The announcements that follow all bear upon this point. They not only say, ‘It is I,’ but they show WHO and what this ‘I’ is. They give reasons for the ‘Fear not’ and these reasons are all concerning the speaker Himself. It is what He tells us about Himself that He expects to soothe us and to banish alarm; for it is only His ‘perfect love’ that can cast out fear, and restore confidence to the soul. Hear, then, what he says:
(1.) I am the FIRST. This would recall to John the words of his own Gospel—’In the beginning was the Word’ (John 1:1); ‘the same was in the beginning with God’ (John 1:2). It recalls to us the psalmist’s expression, ‘From everlasting’ (Psalm 90:1), and the description, in the eighth chapter of Proverbs, as to the unbeginning eternity of Wisdom (Proverbs 8:22); and reminds us of Paul’s ‘yesterday’—the everlasting yesterday (Hebrews 13:8), for the two passages correspond strikingly.
And in the announcement, ‘I am the first and the last,’ we recognize the same truth as, ‘Jesus Christ, the same yesterday, and today, and forever.’ The epithet ‘first’ points to time, or rather to eternity; ‘Alpha’ to eternal wisdom; and ‘beginning’ to creatorship, as it is written, ‘In the beginning God created the heaven and the earth’ (Genesis 1:1). He thus means to say to John, ‘Fear not—I am the eternal One!’
(2.) I am the LAST. Not that to Him there is truly any ‘last;’ for to Him, as the true Melchizedek, there is ‘neither beginning of days, nor end of life’ (Hebrews 8:3); but He stands in the place of that which men call ‘laws,’—He is the crowning, the consummating, the summing up of all—the great Circumference, as He is the great Centre of the universe! He is not only ‘FROM everlasting,’ but ‘TO everlasting;’ the same ‘today, and forever’, as He was ‘yesterday;’ the ‘Omega’ as truly as the ‘Alpha;’ the ‘ending’ as much as the ‘beginning.’
As God, the eternal Son, He is neither first nor last—but as the Christ, the God-man, He is both; and He is all that can be supposed to be included in both. As all the past eternity was His, so is all the future; and over all that future He watches; all that future He regulates in behalf of His own—’for His body’s sake—which is the church.’ Well may He say to John, ‘I am the last,’ ‘fear not!’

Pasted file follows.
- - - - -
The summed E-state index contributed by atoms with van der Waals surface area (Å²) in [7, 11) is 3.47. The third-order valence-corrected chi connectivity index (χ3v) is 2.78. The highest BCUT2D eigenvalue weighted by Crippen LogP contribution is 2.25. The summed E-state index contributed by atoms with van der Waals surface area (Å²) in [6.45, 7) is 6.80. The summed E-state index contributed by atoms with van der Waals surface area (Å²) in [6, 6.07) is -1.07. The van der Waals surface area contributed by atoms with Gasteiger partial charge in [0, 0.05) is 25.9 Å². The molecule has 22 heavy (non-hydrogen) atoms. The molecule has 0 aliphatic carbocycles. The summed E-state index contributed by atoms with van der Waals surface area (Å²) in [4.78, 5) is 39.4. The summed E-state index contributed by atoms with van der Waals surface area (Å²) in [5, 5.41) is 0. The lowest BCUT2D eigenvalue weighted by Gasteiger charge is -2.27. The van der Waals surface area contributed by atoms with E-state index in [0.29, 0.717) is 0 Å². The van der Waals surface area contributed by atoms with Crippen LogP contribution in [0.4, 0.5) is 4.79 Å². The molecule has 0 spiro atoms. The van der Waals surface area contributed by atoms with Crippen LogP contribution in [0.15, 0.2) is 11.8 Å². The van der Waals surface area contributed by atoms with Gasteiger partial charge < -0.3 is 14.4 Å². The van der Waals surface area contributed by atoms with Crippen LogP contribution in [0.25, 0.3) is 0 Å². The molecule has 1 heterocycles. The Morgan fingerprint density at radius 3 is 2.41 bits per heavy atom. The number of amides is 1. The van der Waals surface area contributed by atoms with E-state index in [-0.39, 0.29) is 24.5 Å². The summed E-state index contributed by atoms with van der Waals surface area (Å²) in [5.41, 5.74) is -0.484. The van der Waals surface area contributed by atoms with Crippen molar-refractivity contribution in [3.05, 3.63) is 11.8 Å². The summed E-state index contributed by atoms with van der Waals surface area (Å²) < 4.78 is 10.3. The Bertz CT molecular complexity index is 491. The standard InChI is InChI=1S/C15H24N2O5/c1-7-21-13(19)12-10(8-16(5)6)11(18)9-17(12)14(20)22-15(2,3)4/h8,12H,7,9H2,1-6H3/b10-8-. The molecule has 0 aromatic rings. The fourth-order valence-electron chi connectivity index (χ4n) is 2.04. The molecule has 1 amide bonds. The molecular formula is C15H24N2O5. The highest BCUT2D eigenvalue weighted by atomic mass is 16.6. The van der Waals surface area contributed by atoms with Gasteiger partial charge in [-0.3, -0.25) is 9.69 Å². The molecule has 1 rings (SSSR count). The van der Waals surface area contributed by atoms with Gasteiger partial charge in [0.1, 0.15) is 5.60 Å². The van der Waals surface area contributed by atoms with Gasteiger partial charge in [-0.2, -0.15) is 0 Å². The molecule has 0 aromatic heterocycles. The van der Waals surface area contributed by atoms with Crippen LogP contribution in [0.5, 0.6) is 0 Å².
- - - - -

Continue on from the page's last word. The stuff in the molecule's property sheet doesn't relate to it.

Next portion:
(3.) I am the LIVING One. Thus should the passage be read—’I am the first, and the last, and the living One.’ Throughout Scripture the name of the Messiah is associated with life. He is—Jehovah—the I Am—the Being of beings—the Possessor of all life—the giver of all life—the living and the life-giving One. His association with death is only transient—and that for the purpose of overcoming death, and bringing life out of death.
He is the PRINCE of life—He is the LIGHT of life—He is the BREAD of Life—He is the WATER of life. Everything connected with LIFE is linked with Him; for as the Father has life in Himself, so has He given to the Son to have life in Himself. The words, “I am living One,’ would remind John of the many things which he himself had narrated, and of the many words he had recorded concerning Christ as the Life; for he, of all the evangelists, has brought this great truth before us.
It was as the Living One that He said, ‘the Son quickens whom he will’ (John 5:21). ‘He who believes in me has everlasting life. This is the bread that came down from heaven, that if a man eats of it, he shall not die. If any man eat of this bread, he shall live forever. Whoever eats my flesh, and drinks my blood, has eternal life’ (John 6:50-54).
Ah! Truly it was the living One who spoke such words as these; and it is as the living One that He utters them still. We fall at His feet, like John, as one dead! He lays His right hand upon us, and says to us, “fear not; I am the living One;’ it is not death, but life, that I have come to bring; and in beholding the glory of the living One, it is life, not death, that you should look for!
(4.) I was DEAD. Or, more literally, ‘I became dead,’ I laid down my life. His word of cheer to John, then, is; ‘Fear not; I am He who died.’ The words here remind us of those of Paul—’Who shall lay anything to the charge of God’s elect? It is Christ who died.’ Yes; it was with the Christ who died, that Paul had to do; and it was with the Christ who died that John also had to do, though, in the blaze of the glory that now dazzled him, he seems to have lost sight of this.
To this, however, the Lord recalls him, in order to reassure him. He takes him back to the cross, and reminds him of what he saw and heard there. He sends him to the tomb, that he may again look upon the dead body of his Master. And thus reminding him of the cross and tomb, He reproves his present terror, and makes him feel how unlikely, how impossible it was that any amount of ‘glory, and honour, and power, and majesty,’ such as that with which he was now surrounded, could alter the relationship between them, or make Him less the Christ whom he knew so well on earth; less the Saviour whom, as a sinner, he needed then, and needed still—less the LAMB of God that takes away the sin of the world—or make himself less the disciple whom Jesus loved—less the trusted one, to whom his Lord had confided that most precious of earthly deposits, His mother, when dying on the cross. It is as if He had said, ‘Fear not; I am the SAME Jesus whom you saw die upon the cross, whom you saw lying in Joseph’s tomb. Yes, fear not! I was dead.’